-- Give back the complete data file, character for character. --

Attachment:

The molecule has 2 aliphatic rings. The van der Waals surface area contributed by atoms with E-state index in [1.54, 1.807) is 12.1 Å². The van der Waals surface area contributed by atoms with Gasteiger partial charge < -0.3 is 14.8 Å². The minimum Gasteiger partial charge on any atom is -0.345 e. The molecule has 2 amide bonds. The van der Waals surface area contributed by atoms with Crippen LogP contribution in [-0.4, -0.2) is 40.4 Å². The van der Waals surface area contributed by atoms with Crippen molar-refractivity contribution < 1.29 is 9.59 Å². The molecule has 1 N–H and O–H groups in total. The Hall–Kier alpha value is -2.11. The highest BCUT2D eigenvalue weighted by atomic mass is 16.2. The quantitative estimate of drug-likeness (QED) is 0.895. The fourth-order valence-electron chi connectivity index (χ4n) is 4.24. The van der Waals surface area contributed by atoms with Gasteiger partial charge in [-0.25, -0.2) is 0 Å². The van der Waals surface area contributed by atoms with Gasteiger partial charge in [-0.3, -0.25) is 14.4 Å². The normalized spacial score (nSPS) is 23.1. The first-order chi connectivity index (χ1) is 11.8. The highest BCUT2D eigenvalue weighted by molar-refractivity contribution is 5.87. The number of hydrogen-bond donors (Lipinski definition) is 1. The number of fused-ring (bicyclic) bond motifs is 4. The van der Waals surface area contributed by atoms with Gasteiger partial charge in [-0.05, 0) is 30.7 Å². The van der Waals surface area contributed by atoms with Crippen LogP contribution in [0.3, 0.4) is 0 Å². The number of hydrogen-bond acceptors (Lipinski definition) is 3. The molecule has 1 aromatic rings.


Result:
The molecule has 2 aliphatic rings. The van der Waals surface area contributed by atoms with E-state index in [1.54, 1.807) is 12.1 Å². The van der Waals surface area contributed by atoms with Gasteiger partial charge < -0.3 is 14.8 Å². The minimum Gasteiger partial charge on any atom is -0.345 e. The molecule has 2 amide bonds. The van der Waals surface area contributed by atoms with Crippen LogP contribution in [-0.4, -0.2) is 40.4 Å². The van der Waals surface area contributed by atoms with Crippen molar-refractivity contribution < 1.29 is 9.59 Å². The molecule has 1 N–H and O–H groups in total. The Hall–Kier alpha value is -2.11. The highest BCUT2D eigenvalue weighted by atomic mass is 16.2. The quantitative estimate of drug-likeness (QED) is 0.895. The fourth-order valence-electron chi connectivity index (χ4n) is 4.24. The van der Waals surface area contributed by atoms with Gasteiger partial charge in [-0.25, -0.2) is 0 Å². The van der Waals surface area contributed by atoms with Gasteiger partial charge in [-0.3, -0.25) is 14.4 Å². The normalized spacial score (nSPS) is 23.1. The first-order chi connectivity index (χ1) is 11.8. The highest BCUT2D eigenvalue weighted by molar-refractivity contribution is 5.87. The number of hydrogen-bond donors (Lipinski definition) is 1. The number of fused-ring (bicyclic) bond motifs is 4. The van der Waals surface area contributed by atoms with Gasteiger partial charge in [-0.05, 0) is 30.7 Å². The van der Waals surface area contributed by atoms with Crippen LogP contribution in [0.3, 0.4) is 0 Å². The number of hydrogen-bond acceptors (Lipinski definition) is 3. The molecule has 1 aromatic rings.